Motorola Droid Turbo 2 – The Good, The Bad and The Ugly

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This week, Motorola and Verizon took the wraps off of the Droid Turbo 2 and the Droid Maxx 2 in New York City. With all of the leaks and rumors, we basically knew what to expect here. The Droid Turbo 2 is the flagship Droid this year with a 5.4-inch 2560×1440 resolution AMOLED display, Qualcomm Snapdragon 810 processor, 3GB of RAM with 32GB or 64GB of storage and a 3760mAh battery powering it all. For the camera, we have the same 21MP shooter from the Moto X Style on the back, as well as a 5MP shooter around front. Now let’s talk about the new Droid Turbo 2 and see if it’s really worth your money.

The Good

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There are actually a few good things about the Droid Turbo 2. The biggest feature, is that shatter-proof display, in the ShatterShield. Motorola has engineered a display here that uses 5 layers and will not shatter no matter what happens. At the event in New York City, many publications attempted drop tests with the Droid Turbo 2, and no shattered displays. Additionally, most phones only got a few dents, that’s all. That is one feature I think we could all drool over, to be honest. The Droid Turbo 2 also has high-end specs, including the Snapdragon 810, as well as a beautiful looking 5.4-inch AMOLED display. Then there’s also Moto Maker. Which has undoubtedly been one of my favorite features of the Moto X, now available for the Droid Turbo 2, including some great colors for the ballistic nylon. Although that red leather looks hot.

Both devices (the Droid Turbo 2 and Droid Maxx 2) were made available 48 hours after the announcement. That’s something you almost never see. Even with Apple, we’re talking about 10 days later. Samsung, HTC, LG and others like to roll out their devices 6 weeks after they were announced. And by then, potential customers are looking for something else to buy, as they’ve forgotten about their shiny new flagship. So it was a brilliant idea to have these available just two days later.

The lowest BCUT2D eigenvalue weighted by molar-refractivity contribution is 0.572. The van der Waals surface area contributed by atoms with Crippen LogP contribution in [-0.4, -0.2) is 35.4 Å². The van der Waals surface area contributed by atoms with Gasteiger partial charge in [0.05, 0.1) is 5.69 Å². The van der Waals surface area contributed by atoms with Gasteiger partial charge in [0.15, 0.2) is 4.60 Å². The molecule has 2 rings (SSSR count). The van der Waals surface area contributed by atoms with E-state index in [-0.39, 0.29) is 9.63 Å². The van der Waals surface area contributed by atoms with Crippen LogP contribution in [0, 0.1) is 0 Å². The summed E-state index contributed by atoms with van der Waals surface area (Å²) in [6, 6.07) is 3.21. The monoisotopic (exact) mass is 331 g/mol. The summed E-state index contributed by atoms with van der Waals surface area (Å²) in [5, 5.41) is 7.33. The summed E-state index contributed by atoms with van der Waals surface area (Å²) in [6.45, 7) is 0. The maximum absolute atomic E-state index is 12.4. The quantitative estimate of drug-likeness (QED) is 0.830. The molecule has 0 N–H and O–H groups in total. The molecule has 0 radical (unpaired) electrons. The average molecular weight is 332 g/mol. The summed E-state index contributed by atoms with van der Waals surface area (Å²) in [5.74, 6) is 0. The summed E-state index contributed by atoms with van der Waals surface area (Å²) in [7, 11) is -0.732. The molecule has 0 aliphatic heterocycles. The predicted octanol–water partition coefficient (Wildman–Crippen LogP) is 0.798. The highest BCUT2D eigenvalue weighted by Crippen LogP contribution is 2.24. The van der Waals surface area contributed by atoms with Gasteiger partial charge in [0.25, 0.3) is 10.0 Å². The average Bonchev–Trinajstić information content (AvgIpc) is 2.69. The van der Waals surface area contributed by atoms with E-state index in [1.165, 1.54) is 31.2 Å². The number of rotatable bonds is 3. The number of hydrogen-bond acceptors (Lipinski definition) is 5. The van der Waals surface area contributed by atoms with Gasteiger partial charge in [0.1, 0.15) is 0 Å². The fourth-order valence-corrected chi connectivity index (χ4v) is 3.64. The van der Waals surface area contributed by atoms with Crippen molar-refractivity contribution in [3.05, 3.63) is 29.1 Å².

The Bad

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The Droid Turbo 2 isn’t exactly 100% future proof. It’s close though. I would have liked to see it come with 4GB of RAM, especially with the shatter-proof display. Because most people are going to keep this smartphone for quite some time. And adding that extra gigabyte of RAM can make all the difference in just a year or two. It would have also been nice to see Sony’s latest 23MP sensor on the Turbo 2 – although Sony may be keeping that for themselves – while their 21MP camera is already good, that would be even better.

Also, that logo. I’m not here complaining about the placement of the logo, we’re kind of used to that by now from Verizon. My issue is the actual logo. Verizon changed their logo over the summer, and now they are releasing two new smartphones that are exclusive to Verizon (more on that in a minute), but with their old logo. How can they do that? You would think that Verizon would have their new logo on their exclusive devices, right? Wrong.

The Ugly

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Exclusivity. It’s 2015. Exclusives need to die. It’s one of the reasons that Motorola was failing before Google bought them. Having an exclusive line with each of the four carriers. Now they have dropped it down to just the Droid’s at Verizon, which sell really well – or so I’m told – for Verizon. Especially with their marketing push. But what about those customers on Sprint, T-Mobile or AT&T that want to buy the Droid Turbo 2? Take me for example, I’m on T-Mobile, but really liking the Droid Turbo 2, especially that shatter-proof display, but I can’t get it because I’m not on Verizon.

Luckily those that live in Europe, Latin America and Asia can buy one, in the Moto X Force. But those of us in the US and Canada, are out of luck. This is why Exclusives need to end. Motorola is essentially limiting their customer base. And with their market share of 4.7% (that’s combined with Lenovo and good enough for 5, worldwide), they can’t really afford to limit their customer base.